Gentlemen, start your engines--using your veins

Hitachi is bringing its finger vein authentication technology to steering wheels.

Good news for people prone to losing their car keys. Someday soon, all you'll need to start the engine will be the veins in your finger.

Japanese electronics giant Hitachi is bringing its finger vein authentication technology to steering wheels, fitting them with a biometric reader that only starts the engine for drivers with recognizable vein patterns.

Steering wheel vein authentication
Hitachi

Veins can also be used as switches for the car stereo and navigation system, reports Pink Tentacle, as well as to identify driver preferences, such as seat and mirror position or air conditioner setting.

Hitachi's system--already used in ATMs, computers and cardless payment systems--relies on image sensors and near-infrared light passing through the finger to measure a person's unique vein configuration.

A model car equipped with the biometric steering wheel setup will be on display at the 2007 Tokyo Motor Show, which takes place from October 27 to November 11. Hitachi hasn't announced when the system will hit the road, but says it hopes to launch it within three or four years.

Vein readers aren't the exclusive domain of Hitachi, however. Fujitsu's PalmSecure technology reads the vein patterns in a human hand to protect access to secure information. Users simply place their right hand over a sensor, which detects the vein pattern and deoxidized hemoglobin within their veins to ensure the user's identity.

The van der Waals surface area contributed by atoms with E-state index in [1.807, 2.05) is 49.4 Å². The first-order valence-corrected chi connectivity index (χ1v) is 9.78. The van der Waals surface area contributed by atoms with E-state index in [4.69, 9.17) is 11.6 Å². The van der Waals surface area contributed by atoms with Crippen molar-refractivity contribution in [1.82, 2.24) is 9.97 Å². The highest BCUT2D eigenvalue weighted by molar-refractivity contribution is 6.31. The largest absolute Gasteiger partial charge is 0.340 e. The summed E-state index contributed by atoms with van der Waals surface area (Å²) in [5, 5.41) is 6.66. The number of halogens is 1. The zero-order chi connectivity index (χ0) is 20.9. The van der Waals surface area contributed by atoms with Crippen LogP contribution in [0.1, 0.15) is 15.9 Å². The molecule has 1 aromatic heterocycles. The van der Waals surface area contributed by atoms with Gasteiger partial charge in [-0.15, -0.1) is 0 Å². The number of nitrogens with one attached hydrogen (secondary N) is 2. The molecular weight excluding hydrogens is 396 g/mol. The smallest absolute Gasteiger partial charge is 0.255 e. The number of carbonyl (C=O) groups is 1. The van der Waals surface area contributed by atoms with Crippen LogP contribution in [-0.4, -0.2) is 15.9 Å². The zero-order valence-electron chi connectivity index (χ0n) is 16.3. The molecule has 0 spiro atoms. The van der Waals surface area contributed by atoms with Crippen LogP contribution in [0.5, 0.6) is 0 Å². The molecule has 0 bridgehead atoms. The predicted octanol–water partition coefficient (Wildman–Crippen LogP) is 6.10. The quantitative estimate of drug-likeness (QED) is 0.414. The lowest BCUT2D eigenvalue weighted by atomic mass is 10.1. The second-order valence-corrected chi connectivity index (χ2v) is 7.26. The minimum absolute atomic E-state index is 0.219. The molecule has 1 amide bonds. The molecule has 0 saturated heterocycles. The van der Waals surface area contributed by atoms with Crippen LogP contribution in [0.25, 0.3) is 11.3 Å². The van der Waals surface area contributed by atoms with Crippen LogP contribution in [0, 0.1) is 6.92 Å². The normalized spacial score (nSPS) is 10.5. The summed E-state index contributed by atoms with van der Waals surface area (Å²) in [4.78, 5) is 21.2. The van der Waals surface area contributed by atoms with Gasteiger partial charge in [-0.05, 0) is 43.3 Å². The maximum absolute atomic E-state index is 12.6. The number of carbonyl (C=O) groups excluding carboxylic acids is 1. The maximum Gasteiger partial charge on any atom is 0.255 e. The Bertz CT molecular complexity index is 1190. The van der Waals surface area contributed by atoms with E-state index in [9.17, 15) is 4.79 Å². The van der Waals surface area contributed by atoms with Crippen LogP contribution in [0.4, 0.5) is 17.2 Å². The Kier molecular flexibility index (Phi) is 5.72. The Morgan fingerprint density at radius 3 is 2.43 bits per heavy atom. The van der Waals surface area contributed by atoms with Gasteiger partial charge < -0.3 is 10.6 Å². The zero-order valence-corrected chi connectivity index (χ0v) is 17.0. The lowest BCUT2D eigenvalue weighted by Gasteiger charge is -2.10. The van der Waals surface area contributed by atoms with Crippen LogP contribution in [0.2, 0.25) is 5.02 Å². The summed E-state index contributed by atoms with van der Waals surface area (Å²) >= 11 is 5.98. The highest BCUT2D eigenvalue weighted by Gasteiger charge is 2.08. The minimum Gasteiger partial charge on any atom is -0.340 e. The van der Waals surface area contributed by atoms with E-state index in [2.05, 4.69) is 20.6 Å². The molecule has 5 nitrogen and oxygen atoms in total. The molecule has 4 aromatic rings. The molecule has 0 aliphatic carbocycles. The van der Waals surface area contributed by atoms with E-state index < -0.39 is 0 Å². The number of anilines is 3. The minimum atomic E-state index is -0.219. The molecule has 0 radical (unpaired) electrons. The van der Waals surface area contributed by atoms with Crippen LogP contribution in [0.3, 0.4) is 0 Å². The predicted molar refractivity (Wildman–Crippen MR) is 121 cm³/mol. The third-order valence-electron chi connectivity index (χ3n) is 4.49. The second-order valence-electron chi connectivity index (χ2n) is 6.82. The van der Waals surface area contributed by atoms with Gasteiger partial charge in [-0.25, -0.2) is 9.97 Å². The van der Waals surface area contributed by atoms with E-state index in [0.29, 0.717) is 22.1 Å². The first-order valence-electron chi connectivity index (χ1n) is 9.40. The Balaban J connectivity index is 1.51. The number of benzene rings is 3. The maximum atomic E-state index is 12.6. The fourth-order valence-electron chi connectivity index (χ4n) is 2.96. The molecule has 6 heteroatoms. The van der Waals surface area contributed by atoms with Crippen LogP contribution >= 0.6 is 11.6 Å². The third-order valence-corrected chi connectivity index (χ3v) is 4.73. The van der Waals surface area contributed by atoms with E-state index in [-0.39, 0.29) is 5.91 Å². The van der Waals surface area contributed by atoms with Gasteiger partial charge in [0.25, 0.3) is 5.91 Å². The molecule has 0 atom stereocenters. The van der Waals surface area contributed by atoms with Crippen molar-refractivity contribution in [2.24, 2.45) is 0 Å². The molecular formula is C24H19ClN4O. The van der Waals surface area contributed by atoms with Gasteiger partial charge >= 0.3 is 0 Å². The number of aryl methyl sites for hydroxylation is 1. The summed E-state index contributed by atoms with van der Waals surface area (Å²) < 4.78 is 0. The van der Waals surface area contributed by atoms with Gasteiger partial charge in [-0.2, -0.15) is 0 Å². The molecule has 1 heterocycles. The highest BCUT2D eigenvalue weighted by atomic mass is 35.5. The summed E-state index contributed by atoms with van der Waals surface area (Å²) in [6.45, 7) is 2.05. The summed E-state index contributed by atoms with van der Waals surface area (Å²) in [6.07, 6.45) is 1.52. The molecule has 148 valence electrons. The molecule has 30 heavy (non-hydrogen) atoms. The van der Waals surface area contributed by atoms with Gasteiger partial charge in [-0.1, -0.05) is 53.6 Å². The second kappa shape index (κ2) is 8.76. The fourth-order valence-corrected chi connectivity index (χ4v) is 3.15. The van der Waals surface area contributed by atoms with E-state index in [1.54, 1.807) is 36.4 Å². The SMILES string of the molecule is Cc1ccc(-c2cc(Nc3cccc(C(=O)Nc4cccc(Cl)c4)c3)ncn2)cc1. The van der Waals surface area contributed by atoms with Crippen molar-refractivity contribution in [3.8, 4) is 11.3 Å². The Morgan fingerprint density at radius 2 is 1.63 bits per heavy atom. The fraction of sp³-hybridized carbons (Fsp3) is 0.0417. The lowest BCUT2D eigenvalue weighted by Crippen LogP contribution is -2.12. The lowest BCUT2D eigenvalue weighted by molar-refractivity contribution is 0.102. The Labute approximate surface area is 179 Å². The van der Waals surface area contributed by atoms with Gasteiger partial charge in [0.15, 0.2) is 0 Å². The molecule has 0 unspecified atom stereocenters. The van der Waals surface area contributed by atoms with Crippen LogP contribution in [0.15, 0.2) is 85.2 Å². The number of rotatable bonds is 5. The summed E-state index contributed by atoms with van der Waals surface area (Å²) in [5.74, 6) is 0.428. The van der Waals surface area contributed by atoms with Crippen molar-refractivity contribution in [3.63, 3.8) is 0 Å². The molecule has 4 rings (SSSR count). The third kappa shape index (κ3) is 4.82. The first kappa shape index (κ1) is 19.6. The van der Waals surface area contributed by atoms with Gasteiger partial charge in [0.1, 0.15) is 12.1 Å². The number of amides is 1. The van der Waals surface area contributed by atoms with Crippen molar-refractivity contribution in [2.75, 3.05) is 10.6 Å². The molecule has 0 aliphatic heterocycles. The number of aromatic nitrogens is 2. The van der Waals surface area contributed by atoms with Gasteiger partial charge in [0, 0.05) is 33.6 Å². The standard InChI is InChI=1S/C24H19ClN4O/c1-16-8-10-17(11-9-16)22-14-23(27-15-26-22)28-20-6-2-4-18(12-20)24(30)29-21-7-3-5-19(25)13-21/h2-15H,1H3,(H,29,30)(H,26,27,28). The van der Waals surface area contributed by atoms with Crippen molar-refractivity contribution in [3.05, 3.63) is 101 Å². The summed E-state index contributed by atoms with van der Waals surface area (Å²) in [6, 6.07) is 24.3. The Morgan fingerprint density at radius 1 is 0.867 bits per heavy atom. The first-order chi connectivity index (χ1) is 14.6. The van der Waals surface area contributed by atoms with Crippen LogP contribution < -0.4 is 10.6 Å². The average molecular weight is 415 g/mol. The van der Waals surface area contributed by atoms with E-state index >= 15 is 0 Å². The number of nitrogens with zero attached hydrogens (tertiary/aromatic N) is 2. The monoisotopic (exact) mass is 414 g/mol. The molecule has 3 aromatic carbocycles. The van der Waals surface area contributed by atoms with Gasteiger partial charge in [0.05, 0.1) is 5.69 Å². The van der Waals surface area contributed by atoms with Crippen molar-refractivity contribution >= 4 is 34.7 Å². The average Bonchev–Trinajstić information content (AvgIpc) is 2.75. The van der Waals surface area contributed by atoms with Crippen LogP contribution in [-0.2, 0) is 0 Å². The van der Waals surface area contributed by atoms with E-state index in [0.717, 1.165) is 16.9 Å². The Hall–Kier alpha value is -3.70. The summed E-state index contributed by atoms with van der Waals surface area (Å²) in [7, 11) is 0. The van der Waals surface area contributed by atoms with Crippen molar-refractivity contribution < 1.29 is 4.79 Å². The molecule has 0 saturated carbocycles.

And Luminetx, a small medical supply company in Memphis, Tenn., is taking a technology originally developed to help doctors and nurses find veins in patients needing injections and marketing it to banks, credit card companies and even Homeland Security officials.

About the author

Leslie Katz, Crave's senior editor, heads up a team that covers the most crushworthy (and wackiest) tech, science, and culture around. As a co-host of the now-retired CNET News Daily Podcast, she was sometimes known to channel Terry Gross and still uses her trained "podcast voice" to bully the speech recognition software on automated customer service lines. E-mail Leslie.

 

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